Paying with cash

A good cash-back credit card can save you thousands of dollars a year. One of the best for everyday spending is the American Express Blue Cash Everyday card, which gives you 3 percent back on every grocery store purchase, up to a maximum of $6,000 a year. Just remember: You have to pay off your card balance every month or you’ll negate the benefits. These are habits of people who are great at saving money.


Cramming your headphones into your pocket

The theory that the universe tends toward chaos should be gospel to anyone who has ever tried to untangle a pair of headphones. Try this knot-prevention trick: Loop the cord around your hand until there’s no cable left dangling, then cinch it in the middle with a plastic bread tag to make a compact figure eight. Here is what your favorite music says about you.


Scrapping the napping

Harvard researchers studied more than 23,000 people for six years and found that those who regularly took a 30-minute siesta had a 37 percent lower chance of dying from heart disease than those who stayed awake all day. These are other good things that happen to your body when you nap.


Bathing the kids

Depending on their age and activity level, young children and babies don’t sweat or smell as much as adolescents and adults. According to the American Academy of Dermatology, children ages 6 to 11 need to bathe only once or twice a week (assuming they haven’t been playing in mud).


Not eating by candlelight

When Cornell University scientists altered half of a Hardee’s fast-food restaurant to include low lighting and atmospheric music, customers in the modified section not only ate slower but also consumed fewer calories and reported enjoying their food more than customers who ate identical meals in the standard dining room. When eating out, remember to keep in mind these etiquette tips.


Going all organic

According to the Environmental Working Group’s latest “Clean Fifteen” list, nonorganic avocados, sweet corn, pineapples, cabbage, and frozen sweet peas show little or no signs of pesticides. Save your money for organic versions of more pesticide-laden foods, such as strawberries and apples. Avoid these organic foods that are still junk food.


Ending your night with Facebook

Research shows that you should end screen time well before bedtime; otherwise, it could take you longer to nod off and even cause you to produce less sleep-inducing melatonin. (That means TV and computer as well as phone screens.) If you can’t part with your night time social media surf, try wearing blue light sunglasses.


Not ending your night listening to “Clair de Lune”

A new study found that people who listened to music with a tempo of 60 to 80 beats per minute for 45 minutes before bed fell asleep quicker and had a better quality of sleep than those who didn’t. Why? The music may relax the body, which improves sleep quality. Try classical music with an adagio tempo—or almost any Carrie Underwood tune. These songs will give you the best night’s sleep.


Pooh-poohing video games

Who knew playing could relieve pain? When your cognitive resources are focused on a mentally demanding game, you have less attention to give to external stimuli, including pain. In one study at the University of Washington Harborview Burn Center, patients who played a virtual reality game called SnowWorld reported a reduction in pain comparable to that from a moderate dose of hydro­morphone, a painkiller.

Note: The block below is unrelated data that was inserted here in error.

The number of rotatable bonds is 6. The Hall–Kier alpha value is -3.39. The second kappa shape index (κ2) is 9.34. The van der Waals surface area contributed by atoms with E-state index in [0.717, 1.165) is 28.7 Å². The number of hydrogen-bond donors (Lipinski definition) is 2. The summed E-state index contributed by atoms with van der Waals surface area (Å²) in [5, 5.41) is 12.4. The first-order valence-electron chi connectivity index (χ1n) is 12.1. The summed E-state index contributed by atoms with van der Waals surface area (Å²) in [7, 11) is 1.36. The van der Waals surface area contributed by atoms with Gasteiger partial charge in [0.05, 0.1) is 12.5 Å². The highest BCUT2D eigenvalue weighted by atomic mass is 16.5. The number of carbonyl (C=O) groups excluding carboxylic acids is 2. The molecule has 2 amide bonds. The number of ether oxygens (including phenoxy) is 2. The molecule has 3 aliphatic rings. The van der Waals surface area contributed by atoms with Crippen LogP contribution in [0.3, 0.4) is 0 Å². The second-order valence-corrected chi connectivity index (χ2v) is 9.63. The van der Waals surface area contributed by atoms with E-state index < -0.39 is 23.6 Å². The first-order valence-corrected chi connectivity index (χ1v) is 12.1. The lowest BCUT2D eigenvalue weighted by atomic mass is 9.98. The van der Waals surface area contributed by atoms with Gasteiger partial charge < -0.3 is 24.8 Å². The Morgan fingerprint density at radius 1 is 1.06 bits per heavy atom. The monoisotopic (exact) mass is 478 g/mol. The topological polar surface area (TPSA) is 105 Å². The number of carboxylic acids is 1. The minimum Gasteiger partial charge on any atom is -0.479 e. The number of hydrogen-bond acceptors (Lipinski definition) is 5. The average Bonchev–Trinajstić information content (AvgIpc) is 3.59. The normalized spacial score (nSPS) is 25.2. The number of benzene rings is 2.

Putting square containers in the microwave

The corners of rectangular containers usually attract more energy than other areas, leaving the food in those spots overcooked. A round container will allow food to reheat more uniformly. Steer clear of these other common microwave mistakes.


Forgetting to log out of Amazon and PayPal

According to tech experts at makeuseof.com, “You might as well leave your credit card lying on the table at your local eatery” if you neglect to log out of a shopping site or app on your phone. If it were to be stolen, the thief would gain un­restricted access to your accounts and card numbers. So log out—and don’t check the box in the app that asks to save your username and password. Be aware of these other online scams that could get you in trouble.


Standing there and arguing

Can a padded chair help cushion your verbal blows? According to a study from MIT, Harvard, and Yale, sitting on soft surfaces actually makes people more flexible and accommodating—­that’s why Bruce Feiler, author of Secrets of Happy Families, suggests moving heated conversations to a sofa or other cushioned seat. This knit chair is the ultimate cozy cushioned seat.


Paying full price online

Back in the day, clipping coupons seemed like the kind of thing only your grandma had time to do. But there are several apps that will automatically save you money when you’re shopping online, either by alerting you to coupons or by magically applying a discount for you at checkout. Two worth exploring: Piggy (joinpiggy.com) and Coupon Sherpa (couponsherpa.com).


Wearing just any pajamas

The American Academy of Sleep Medicine reminds us that our body temperature naturally drops when we sleep. Wearing pajamas that make you feel too hot or too cold could disrupt this natural drop in temperature and, as a result, your body’s sleep cycle. Want to ditch the clothes all together? There are more benefits than you would think for sleeping naked.


Neglecting your house of worship

Women who get out to attend religious services at least once a week have a 20 percent reduced risk of death, regardless of whether they smoke, drink, or exercise, says a study of more than 92,000 women by Yeshiva University and Albert Einstein College of Medicine. Researchers credit the emotional support and respite from stress that going to regular services can provide. Amen to that.

Reader's Digest
Originally Published in Reader's Digest